We are not calling upon the collective to deface or use a distributed denial of service attack on a United States government agency website or affiliate. We are not calling upon the people to occupy a city or protest in front of a local building. This has not brought on us any legislative change or alternate law. It has only brought us bloodshed and false criticism. For the last 12 years, voting was useless. Corporations and lobbyists are the true leaders of this country and are the ones with the power to control our lives. To rebuild our government, we must first destroy it.

Our time for democracy is here.
Our time for real change is here.
This is America’s time, to have its own revolution.”


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After the shelving of SOPA and PIPA back in January Reid stated,“There is no reason that the legitimate issues raised by many about this bill cannot be resolved.”


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"Nuff Said"

"Nuff Said"

(via statewilleatitself)


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Following a massive attack waged Thursday on several government and entertainment industry websites, hacktivists with Anonymous continued their assault over the weekend, momentarily taking CBS.com offline.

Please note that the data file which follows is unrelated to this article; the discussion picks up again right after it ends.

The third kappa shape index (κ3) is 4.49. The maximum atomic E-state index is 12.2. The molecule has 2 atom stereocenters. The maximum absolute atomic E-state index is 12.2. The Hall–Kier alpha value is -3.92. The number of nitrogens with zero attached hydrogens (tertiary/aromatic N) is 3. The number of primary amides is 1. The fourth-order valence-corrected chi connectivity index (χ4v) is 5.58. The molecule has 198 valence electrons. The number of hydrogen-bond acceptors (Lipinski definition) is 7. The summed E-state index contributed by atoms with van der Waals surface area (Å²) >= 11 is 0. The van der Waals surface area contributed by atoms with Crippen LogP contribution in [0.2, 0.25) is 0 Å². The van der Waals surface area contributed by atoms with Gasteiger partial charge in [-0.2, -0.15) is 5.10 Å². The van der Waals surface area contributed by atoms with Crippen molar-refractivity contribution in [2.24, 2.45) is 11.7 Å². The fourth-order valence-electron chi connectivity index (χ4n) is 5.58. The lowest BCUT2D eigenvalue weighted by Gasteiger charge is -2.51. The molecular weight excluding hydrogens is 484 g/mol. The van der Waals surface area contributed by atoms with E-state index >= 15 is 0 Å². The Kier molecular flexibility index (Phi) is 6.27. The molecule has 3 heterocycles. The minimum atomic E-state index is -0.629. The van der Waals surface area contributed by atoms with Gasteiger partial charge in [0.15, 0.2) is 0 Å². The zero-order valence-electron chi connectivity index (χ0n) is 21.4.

The next target very well might be Facebook.


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It’s not only SOPA amd PIPA that we should be concerned with…..


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staff:

Two days ago, you guys stepped up once again to show the world just how much we care about protecting the Internet.  Together, we generated more than 140,000 calls to Senators, spent more than 4,200 hours on the phone with their staffers, and blacked out 650,000 of our blogs to make our point and inspire others to get involved.  And what’s more, this was on top of the 90,000 calls we sent to members of the House of Representatives a month ago.  Incredible.
It’s now becoming clear just how much impact our action is having.  On January 18th, only 31 members of Congress opposed these bills.  Just one day later, 101 members of Congress publicly stood with us in opposition.  We are being heard.